Eight years elapsed between Flight 917 and Tintin and the Picaros, which would be the final completed Tintin adventure. Hergé was increasingly stressed at even the thought of having to work on another story, and occupied himself by travelling extensively. Meanwhile, the germ of an idea he’d had about South American revolutions and dictatorships continued to percolate.

On hearing the news that opera singer Bianca Castafiore has been arrested in San Thedoros, Captain Haddock is initially amused, but his hilarity is transformed to anger when he, Tintin and Professor Calculus are linked to fermenting revolution. San Thedoros was last seen over fifty years previously in The Broken Ear, but its then president General Alcazar manifested in exile in two further books. Now back in his homeland, he’s gathered a band of rebels, the Picaros, named after the local tribe with whom they live, and plots to depose his enemy General Tapioca, previously mentioned, but never seen. Lured to San Theodoros, the main cast members again link up with Alcazar.

Despite the political scenario against which events play out, Hergé never lets concepts from the real world overwhelm the tightly plotted adventure narrative, and this is considerably better than some critics would consider. Divesting Tintin of his by then way out-moded plus fours and replacing them with brown jeans dates the book in a manner that leaving him be wouldn’t have, but this is trivial. Much is also made of minor changes to cast members, and the accumulation of them supplying the story with a valedictory air. Despite his distaste for the pressure to continue Tintin, Hergé always denied it to be his farewell, and despite the crowded cast everyone has a part to play. There’s even a memorable new character, Alcazar’s ghastly wife.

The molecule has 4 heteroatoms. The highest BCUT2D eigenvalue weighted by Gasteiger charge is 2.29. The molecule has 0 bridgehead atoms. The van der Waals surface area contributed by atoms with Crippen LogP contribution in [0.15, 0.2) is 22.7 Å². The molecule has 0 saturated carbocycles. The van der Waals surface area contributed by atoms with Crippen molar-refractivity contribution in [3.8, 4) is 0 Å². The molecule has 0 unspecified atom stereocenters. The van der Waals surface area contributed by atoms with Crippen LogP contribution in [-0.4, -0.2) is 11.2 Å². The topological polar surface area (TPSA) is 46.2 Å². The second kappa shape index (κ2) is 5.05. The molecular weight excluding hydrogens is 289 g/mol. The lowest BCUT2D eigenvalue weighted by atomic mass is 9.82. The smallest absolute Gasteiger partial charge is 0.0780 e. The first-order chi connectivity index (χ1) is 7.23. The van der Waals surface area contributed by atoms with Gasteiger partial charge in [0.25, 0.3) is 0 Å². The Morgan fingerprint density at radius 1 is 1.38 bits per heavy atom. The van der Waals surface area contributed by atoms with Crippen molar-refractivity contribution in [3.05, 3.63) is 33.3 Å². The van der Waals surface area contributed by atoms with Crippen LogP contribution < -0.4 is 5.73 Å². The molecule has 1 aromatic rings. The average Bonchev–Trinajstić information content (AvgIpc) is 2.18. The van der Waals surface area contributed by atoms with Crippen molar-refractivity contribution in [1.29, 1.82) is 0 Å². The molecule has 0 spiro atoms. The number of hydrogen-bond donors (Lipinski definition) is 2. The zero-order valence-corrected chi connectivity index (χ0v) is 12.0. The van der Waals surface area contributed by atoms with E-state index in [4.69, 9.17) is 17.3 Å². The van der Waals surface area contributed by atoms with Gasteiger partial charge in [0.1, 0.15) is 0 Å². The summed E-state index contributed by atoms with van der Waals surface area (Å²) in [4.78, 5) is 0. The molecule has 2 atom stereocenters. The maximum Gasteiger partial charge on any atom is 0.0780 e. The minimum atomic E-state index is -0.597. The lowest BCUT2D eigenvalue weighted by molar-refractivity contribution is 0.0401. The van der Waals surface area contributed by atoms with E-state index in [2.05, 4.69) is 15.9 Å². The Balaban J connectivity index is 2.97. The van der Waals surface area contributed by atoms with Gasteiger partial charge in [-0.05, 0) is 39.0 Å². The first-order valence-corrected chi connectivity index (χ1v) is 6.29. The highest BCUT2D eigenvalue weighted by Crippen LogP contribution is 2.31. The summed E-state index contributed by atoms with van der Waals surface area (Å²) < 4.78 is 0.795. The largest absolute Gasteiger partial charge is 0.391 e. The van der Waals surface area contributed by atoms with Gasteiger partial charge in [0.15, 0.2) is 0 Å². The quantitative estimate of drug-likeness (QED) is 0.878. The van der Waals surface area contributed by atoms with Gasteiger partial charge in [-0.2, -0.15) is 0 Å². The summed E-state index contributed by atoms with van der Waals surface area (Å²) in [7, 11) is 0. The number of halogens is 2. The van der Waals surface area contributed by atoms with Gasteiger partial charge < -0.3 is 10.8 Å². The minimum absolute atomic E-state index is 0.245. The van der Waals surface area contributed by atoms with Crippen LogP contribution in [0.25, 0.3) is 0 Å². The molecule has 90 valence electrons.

There remain, though, two major mis-steps. One is the strange switch of allegiance from a minor character that remained unexplained, and smacks of plot convenience. The other is that Tintin aids the revolution not from strong moral convictions as per previous motivation, but because Alcazar is a mate. Despite extracting a promise no blood will be shed, which pays off in comical elements at the death, there’s no attempt to ascertain who will be better for the country. Hergé supplies his own view via two pointed panels of the poverty-stricken shanty towns and via media manipulation in the story, but it’s not via an ambivalent Tintin.

Still, this is a comedy adventure, and there are plenty of well-played comic sequences from Haddock’s sudden aversion to whisky, through to Bianca Castafiore’s demanding and ear-piercing cameos to Thompson and Thomson considering their final words.

The art is spectacular. By the mid-1970s only Bob de Moor remained to assist, but there’s no lack of detail, delicacy or any storytelling deficiency. Cameo-spotters can enjoy scanning the carnival sequences, while the lush jungle, and the modern city provide fantastic scenery.

Were the creator of Tintin and the Picaros anyone but Hergé it would be acclaimed as an astonishing piece of work. The only manner in which it appears substandard is in comparison with other Tintin material, and the top volumes number among the best graphic novels ever. Some folk protest too much.